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Monday 1 August 2022 3:08pm

Gretel Major in the laboratory image

A three-minute 'elevator pitch' of her research has proved successful for Otago PhD candidate Gretel Major. She was one of a handful of students invited to make their pitch in front of an audience of health researchers and industry representatives at the recent HealthTech Week in Auckland. On the strength of this Gretel won the CMDT Early Career Researcher Award, making her a young researcher to watch.

She was quick to credit the many talking opportunities the university provides to students as part of her preparation, and encourages her fellow students to take full advantage of these.

The Consortium for Medical Device Technologies (CMDT) was established to help grow the medical device industry in Aotearoa New Zealand. Each year it invites applications from PhD students and Early and Mid-Career Researchers (with less than 10 years' experience post-PhD) to compete for its CMDT Early Career Researcher Award.

Gretel spoke at the Te Tītoki Mataora Research Day at HealthTech Week where she impressed the judging panel with her abstract and oral presentation, “Developing next generation adipose tissue grafts for soft tissue reconstruction”.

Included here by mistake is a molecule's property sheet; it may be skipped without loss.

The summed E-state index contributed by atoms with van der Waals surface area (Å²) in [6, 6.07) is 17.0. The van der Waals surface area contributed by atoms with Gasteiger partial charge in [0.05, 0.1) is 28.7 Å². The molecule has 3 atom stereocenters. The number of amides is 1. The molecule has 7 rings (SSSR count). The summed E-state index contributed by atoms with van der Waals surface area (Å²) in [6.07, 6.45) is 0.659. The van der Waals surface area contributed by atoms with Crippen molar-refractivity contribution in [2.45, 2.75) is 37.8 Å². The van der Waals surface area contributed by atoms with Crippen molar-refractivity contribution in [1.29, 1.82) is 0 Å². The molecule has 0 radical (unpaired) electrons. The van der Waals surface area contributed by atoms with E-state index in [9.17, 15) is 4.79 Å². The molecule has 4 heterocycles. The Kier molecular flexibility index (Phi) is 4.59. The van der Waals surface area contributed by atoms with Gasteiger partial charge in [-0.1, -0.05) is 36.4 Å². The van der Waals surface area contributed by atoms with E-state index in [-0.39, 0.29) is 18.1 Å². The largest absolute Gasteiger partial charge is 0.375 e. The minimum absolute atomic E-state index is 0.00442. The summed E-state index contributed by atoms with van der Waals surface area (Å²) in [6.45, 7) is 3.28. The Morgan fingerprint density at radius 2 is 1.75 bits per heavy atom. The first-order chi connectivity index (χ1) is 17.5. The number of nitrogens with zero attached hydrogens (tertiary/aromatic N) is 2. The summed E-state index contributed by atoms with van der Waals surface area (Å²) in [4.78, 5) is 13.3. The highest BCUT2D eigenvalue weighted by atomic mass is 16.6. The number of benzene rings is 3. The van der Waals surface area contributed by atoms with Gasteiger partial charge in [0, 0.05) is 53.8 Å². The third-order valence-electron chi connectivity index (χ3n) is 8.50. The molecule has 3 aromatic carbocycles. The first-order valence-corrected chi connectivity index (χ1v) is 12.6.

“I appreciated the opportunity to talk to people in the med tech device industry since this is where I see my research career heading. And of course, I'm honoured to have been shortlisted to talk – I thank CMDT for the award.”

Gretel works out of the Christchurch Regenerative Medicine and Tissue Engineering (CReaTE) research group, a part of the Department of Orthopaedic Surgery and Musculoskeletal Medicine, and is supervised by Professor Tim Woodfield and Associate Professor Khoon Lim.

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